At the hearing, Carter presented little evidence concerning the effect of her alcoholism upon her ability to engage in substantial gainful activity. She stated the quantity of alcohol she ordinarily consumed and mentioned that she had occasionally experienced alcoholic "black outs," i. e., periods of continuous heavy drinking that the drinker is later unable to recall. The bulk of her evidence, however, concerned her seizures. Similarly, the ALJ gave very thorough consideration to Carter's seizures as a possible disability, but did not question her regarding the effects of her alcoholism on her ability to work and did not consider whether her alcoholism might have been disabling in the past, entitling her to retroactive benefits.
Prior to the 1980 amendment of the Social Security Act, § 205(g) of the Act, 42 U.S.C. § 405(g), allowed a court reviewing a determination of the Secretary "to enter ... a judgment affirming, modifying, or reversing the decision of the Secretary, with or without remanding the cause for a rehearing," and further empowered the court "at any time, on good cause shown, [to] order additional evidence to be taken before the Secretary." The 1980 amendment, while preserving the first quoted provision, allowing entry of judgment with or without a remand, see Dousewicz v. Harris, 646 F.2d 771, 773 (2d Cir. 1981), substantially modified the court's power to remand for the taking of additional evidence. As amended, section 205(g) now provides that the reviewing court "may at any time order additional evidence to be taken before the Secretary, but only upon a showing that there is new evidence which is material and that there is good cause for the failure to incorporate such evidence into the record in a prior proceeding." Pub.L.No. 96-265, § 307, 94 Stat. 458 (1980); see 42 U.S.C.A. § 405(g) (1981 Supp.) (emphasis added).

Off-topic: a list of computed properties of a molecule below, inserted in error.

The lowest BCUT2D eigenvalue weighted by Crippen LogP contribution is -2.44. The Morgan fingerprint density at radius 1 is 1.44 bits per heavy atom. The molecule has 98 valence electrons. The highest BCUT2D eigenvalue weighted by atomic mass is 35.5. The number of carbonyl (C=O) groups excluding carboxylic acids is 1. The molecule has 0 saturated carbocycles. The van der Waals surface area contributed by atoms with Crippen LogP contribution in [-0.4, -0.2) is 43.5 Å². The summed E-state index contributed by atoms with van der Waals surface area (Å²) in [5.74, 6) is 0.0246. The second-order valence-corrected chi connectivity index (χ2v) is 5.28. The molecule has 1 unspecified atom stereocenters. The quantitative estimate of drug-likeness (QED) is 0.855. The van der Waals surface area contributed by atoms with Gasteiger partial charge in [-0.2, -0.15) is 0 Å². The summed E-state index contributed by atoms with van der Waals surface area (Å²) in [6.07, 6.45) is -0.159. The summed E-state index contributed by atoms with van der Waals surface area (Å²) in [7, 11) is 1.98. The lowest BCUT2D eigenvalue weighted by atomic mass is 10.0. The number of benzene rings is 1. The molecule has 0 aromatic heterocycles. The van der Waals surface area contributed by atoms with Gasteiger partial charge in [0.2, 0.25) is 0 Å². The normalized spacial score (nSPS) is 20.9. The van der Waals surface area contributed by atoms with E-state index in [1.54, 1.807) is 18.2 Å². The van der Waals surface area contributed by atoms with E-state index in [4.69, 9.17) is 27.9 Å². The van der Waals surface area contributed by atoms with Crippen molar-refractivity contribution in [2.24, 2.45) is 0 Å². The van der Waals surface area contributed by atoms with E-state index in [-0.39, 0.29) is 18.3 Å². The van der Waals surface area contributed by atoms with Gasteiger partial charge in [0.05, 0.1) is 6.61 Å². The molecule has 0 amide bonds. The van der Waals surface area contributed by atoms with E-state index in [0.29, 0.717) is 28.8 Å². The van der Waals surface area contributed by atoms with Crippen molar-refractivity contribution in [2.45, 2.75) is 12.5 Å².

As we have recently noted, the amendment "was at least in part designed to limit federal court remands to the Secretary." Aubeuf v. Schweiker, supra, 649 F.2d at 115. See also S.Rep.No. 96-408, 96th Cong., 2d Sess. 58 (1979), reprinted in  U.S.Code Cong. & Ad.News 1277, 1336. Although the amendment does not limit remands in cases where, for example, the Secretary has misapplied the law or has not provided a full and fair hearing, see Aubeuf, supra, 649 F.2d at 116; Dousewicz, supra, 646 F.2d at 773; H.R.Rep.No. 96-100, 96th Cong., 1st Sess. 13 (1979), it does affect our power to order a remand to the Secretary in cases such as this, where the sole purpose of the remand would be to afford the claimant an opportunity to present additional evidence of disability.
As amended, § 205(g) permits an evidentiary remand only when the claimant shows (1) the existence of evidence which is (a) new and (b) material; and (2) the existence of good cause for the failure to produce the evidence in earlier proceedings. We are unable to determine, on the record before us, whether these statutory standards are met in the present case. The record does not indicate the nature of the evidence, if any, that Carter could produce concerning the effects of her alcoholism upon her ability to engage in substantial gainful activity during the relevant time
Vacated and remanded for further proceedings in accordance with this opinion. No costs.
To be insured for disability under the Social Security Act with respect to a particular month, an individual must have "not less than twenty quarters of coverage during the forty-quarter period which ends with the quarter in which such month occurred." 42 U.S.C. § 423(c)(1)(B)(i). An individual's "coverage" for a particular quarter is based on earnings for that quarter and is determined in accordance with regulations prescribed by the Secretary, 20 C.F.R. §§ 404.103-404.107a (1980). Carter's earnings record shows that the latest forty-quarter period during which she had as many as twenty quarters of earnings began on April 1, 1968 and ended on March 31, 1978. She was therefore insured against disability only through March 31, 1978.